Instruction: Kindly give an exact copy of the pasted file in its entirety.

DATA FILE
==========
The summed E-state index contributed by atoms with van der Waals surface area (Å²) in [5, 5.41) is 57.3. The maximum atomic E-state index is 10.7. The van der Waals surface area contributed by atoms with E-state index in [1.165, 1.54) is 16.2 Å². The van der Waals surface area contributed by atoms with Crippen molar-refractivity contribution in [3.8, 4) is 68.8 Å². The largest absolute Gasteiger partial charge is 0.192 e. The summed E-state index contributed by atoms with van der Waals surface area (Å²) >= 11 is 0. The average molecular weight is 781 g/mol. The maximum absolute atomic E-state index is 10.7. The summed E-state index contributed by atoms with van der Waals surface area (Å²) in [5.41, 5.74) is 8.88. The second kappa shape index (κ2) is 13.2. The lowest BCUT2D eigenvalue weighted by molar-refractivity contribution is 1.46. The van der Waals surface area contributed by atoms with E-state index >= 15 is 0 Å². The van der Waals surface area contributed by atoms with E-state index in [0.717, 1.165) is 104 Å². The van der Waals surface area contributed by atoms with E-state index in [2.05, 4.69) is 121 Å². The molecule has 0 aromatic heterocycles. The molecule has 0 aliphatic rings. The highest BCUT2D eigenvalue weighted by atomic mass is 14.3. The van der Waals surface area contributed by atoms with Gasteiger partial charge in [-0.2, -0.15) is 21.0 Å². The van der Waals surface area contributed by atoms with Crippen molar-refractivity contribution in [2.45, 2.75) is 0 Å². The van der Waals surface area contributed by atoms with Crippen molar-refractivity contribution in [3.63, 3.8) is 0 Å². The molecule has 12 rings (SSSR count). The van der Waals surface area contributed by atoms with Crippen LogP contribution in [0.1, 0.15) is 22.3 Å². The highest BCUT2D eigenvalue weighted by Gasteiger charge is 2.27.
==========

The summed E-state index contributed by atoms with van der Waals surface area (Å²) in [5, 5.41) is 57.3. The maximum atomic E-state index is 10.7. The van der Waals surface area contributed by atoms with E-state index in [1.165, 1.54) is 16.2 Å². The van der Waals surface area contributed by atoms with Crippen molar-refractivity contribution in [3.8, 4) is 68.8 Å². The largest absolute Gasteiger partial charge is 0.192 e. The summed E-state index contributed by atoms with van der Waals surface area (Å²) >= 11 is 0. The average molecular weight is 781 g/mol. The maximum absolute atomic E-state index is 10.7. The summed E-state index contributed by atoms with van der Waals surface area (Å²) in [5.41, 5.74) is 8.88. The second kappa shape index (κ2) is 13.2. The lowest BCUT2D eigenvalue weighted by molar-refractivity contribution is 1.46. The van der Waals surface area contributed by atoms with E-state index >= 15 is 0 Å². The van der Waals surface area contributed by atoms with E-state index in [0.717, 1.165) is 104 Å². The van der Waals surface area contributed by atoms with E-state index in [2.05, 4.69) is 121 Å². The molecule has 0 aromatic heterocycles. The molecule has 0 aliphatic rings. The highest BCUT2D eigenvalue weighted by atomic mass is 14.3. The van der Waals surface area contributed by atoms with Gasteiger partial charge in [-0.2, -0.15) is 21.0 Å². The van der Waals surface area contributed by atoms with Crippen molar-refractivity contribution in [2.45, 2.75) is 0 Å². The van der Waals surface area contributed by atoms with Crippen molar-refractivity contribution in [3.63, 3.8) is 0 Å². The molecule has 12 rings (SSSR count). The van der Waals surface area contributed by atoms with Crippen LogP contribution in [0.1, 0.15) is 22.3 Å². The highest BCUT2D eigenvalue weighted by Gasteiger charge is 2.27.